Any runner knows the importance of a good running shoe. There are hundreds of brands, styles, and “new” technology that claim you should be running in a minimal shoe or a shoe with high arch support. The key is knowing your feet and finding a shoe that compliments your strengths and weaknesses as a runner. Whether you’re a long time runner or training for your first 5K, your running shoes should be your best friend and partner in crime out on the trails.
Consider these tips as you’re scouring your local running store or searching the web for your next great running shoe. It always helps to talk to fellow runners and definitely don’t forget to utilize the team at the shoe store for their expertise. Once you find your preferred style and brand, it’s time to hit the pavement!
Determine your running gait
Go on a run with a friend and have them evaluate the way you naturally run. They’ll need to determine your pronation, which is how your foot hits the ground when you run. There are three types of pronation: Underpronation, overpronation, and normal pronation. Underpronation is when you hit the ground with the outside of your feet as you run. Overpronation is when your feet roll inward and you hit the ground with the inside of your feet. Normal pronation means your whole foot hits the ground flat as you run.
Find out your shoe type
If you’re an underpronator, you’ll need neutral shoes with extra cushioning. You’ll notice that as you run, the outside edges of your soles get worn down first. If you’re an overpronator, you’ll need motion-control or stability shoes. When you run a lot you’ll notice that the inside edges of your soles will get worn down first. If you’re a normal pronator you’ll want to shop for neutral shoes as your foot doesn’t roll in either direction but hits the ground flat, bearing your weight across your full foot.
Decide how much cushioning you want
There are plenty of articles claiming the benefit of minimalist, barefoot shoes and those arguing that serious runners need plenty of cushion. This is one shoe factor you’ll need to decide for yourself. Do you like to feel the responsiveness of the road beneath your feet as you run? Go minimalist. If you like feeling laced up and secure, then choose a cushioned shoe. If you decide to go for the minimalist feel then take time to get used to the style of the shoe. It uses more muscles in your feet and legs (which is great) but since your body won’t be used to that you’ll need to start slow.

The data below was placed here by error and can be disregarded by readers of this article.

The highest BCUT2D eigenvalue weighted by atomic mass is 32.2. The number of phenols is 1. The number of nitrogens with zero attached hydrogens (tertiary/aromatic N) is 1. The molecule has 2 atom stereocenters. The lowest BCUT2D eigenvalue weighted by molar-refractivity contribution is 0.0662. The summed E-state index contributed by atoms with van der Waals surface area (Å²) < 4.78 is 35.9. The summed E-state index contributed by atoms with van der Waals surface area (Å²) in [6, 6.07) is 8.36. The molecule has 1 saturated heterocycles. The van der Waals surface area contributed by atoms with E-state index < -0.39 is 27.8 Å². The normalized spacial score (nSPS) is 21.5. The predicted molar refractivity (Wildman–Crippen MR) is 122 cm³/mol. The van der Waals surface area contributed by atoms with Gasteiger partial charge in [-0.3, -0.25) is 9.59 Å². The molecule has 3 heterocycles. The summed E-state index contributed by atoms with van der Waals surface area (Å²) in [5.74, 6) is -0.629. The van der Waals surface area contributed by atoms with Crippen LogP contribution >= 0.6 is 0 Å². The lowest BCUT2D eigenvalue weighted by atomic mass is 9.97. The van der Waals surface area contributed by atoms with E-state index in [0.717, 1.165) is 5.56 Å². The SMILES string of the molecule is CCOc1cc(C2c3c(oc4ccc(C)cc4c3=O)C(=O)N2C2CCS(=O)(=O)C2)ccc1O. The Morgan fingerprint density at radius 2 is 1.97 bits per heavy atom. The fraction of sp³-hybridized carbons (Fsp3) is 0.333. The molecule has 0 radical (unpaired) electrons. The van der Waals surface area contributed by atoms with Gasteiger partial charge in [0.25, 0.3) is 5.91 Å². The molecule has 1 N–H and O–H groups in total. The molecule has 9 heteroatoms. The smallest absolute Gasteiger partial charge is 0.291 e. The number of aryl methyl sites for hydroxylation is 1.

Don’t go too small or too big
The fit of your running shoe is of the utmost importance. If you can, buy your shoe at your local running store so you can try the shoe on in person. If you like to buy online, be prepared to send the shoe back if the fit isn’t perfect. Make sure you have a half to a full thumb’s nail length between your big toe and the end of your shoe. This may mean you have to go up a half of a size, but you’ll know it’s worth it when you skip the blisters and black toenails.
Feel it out
This is when it really pays to buy your shoes in person rather than online. You may think you know your foot type and running style, but the shoe you choose may feel too narrow or too stable. You’ll want to hold out for a shoe that matches your foot’s natural contours and movements. Try on the shoes and go for a quick jog around the shoe store (some have a treadmill) or run around your living room to see if they feel natural on your feet.
--Qifeng shoes machine